And another way we can be lazy is we can use traits. Traits are described as “compiler assisted copy and paste”. In a trait you can include create methods and properties which can be reused in multiple classes. This is not the same as inheritance, which means that you can use multiple traits in a single class. A great example of a use of a trait is for a singleton class (whether or not you agree that singletons should be used at all) which I saw at the PHPUK Conference.

trait Singleton {
  protected static $_instance;

  public static function getInstance() {

    if(self::$_instance == null) {
      self::$_instance = new self();

    return self::$_instance;

//now our singleton class, let's call it DatabaseHandler

class DatabaseHandler {
  use Singleton;

  private function __construct() {

//So now you can do:

$dbh = DatabaseHandler::getInstance();

So, as stated before it is a compiler assisted copy and paste, that means a method in a trait can use private methods in the object, and vice versa. You can use as many traits as you like in a single class (unlike inheritance), and you can even change the visibility and create aliases for trait properties and methods on a per class basis. This is incredibly flexible and allows for increased reuse of code.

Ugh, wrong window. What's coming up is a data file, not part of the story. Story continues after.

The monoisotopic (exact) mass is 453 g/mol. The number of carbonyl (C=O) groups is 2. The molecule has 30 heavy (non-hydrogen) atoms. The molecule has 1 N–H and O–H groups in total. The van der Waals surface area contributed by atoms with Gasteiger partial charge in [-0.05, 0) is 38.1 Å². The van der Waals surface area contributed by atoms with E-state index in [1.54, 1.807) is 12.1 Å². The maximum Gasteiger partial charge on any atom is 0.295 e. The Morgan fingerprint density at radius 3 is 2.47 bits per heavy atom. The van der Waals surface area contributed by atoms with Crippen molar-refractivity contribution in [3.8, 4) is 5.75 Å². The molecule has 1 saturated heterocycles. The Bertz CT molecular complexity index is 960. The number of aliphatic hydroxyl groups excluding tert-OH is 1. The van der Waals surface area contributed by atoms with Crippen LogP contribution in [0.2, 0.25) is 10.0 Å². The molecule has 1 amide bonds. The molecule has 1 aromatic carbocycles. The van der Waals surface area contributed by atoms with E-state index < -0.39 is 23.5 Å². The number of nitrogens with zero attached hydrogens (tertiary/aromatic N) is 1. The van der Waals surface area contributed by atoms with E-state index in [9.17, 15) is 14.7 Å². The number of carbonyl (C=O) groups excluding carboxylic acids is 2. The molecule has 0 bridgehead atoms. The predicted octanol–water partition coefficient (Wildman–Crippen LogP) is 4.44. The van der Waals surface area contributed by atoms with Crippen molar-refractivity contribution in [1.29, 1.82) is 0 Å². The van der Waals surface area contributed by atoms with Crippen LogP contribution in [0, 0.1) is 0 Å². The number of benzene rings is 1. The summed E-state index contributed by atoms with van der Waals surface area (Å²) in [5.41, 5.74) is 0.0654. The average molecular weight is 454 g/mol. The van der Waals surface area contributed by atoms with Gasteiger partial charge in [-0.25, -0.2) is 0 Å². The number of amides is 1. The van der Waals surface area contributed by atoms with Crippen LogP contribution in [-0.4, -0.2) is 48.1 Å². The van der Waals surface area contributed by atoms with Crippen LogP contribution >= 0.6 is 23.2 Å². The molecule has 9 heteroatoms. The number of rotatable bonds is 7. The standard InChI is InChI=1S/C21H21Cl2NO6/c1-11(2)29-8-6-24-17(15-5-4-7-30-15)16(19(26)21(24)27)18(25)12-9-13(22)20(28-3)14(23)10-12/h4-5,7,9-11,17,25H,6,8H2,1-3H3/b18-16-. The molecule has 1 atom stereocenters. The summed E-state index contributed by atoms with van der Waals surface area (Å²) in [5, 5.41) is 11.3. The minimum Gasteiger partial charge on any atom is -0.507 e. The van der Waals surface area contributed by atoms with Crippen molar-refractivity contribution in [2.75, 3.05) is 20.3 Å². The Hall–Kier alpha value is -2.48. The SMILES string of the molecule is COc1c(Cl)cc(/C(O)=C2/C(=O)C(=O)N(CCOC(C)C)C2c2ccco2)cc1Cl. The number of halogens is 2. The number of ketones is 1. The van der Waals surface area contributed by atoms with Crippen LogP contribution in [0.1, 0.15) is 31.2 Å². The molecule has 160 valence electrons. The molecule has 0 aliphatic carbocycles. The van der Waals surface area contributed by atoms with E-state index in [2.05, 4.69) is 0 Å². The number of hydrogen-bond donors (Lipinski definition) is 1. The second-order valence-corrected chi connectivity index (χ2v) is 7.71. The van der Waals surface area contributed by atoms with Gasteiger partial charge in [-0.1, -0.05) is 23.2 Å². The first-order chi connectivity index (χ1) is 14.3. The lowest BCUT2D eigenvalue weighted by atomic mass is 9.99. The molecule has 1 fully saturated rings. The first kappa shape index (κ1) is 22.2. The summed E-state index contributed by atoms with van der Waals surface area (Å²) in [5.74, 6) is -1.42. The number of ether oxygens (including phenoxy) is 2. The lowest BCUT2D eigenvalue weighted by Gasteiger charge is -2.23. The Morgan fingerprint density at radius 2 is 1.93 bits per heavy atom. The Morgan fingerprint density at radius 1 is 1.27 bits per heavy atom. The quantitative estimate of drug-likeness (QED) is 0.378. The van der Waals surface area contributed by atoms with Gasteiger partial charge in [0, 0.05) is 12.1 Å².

Built in Web Server

Finally, PHP 5.4 comes with its very own web server, allowing you to start developing without having a server stack. It is started by executing the PHP CLI binary with the -S switch followed by server:port (eg. localhost:80). Simple as that! It uses your current working directory as the root directory and router can even be specified.

devmachine:project user$ php -S localhost:80

Note: Do not use this in a production environment! Ever!

More Information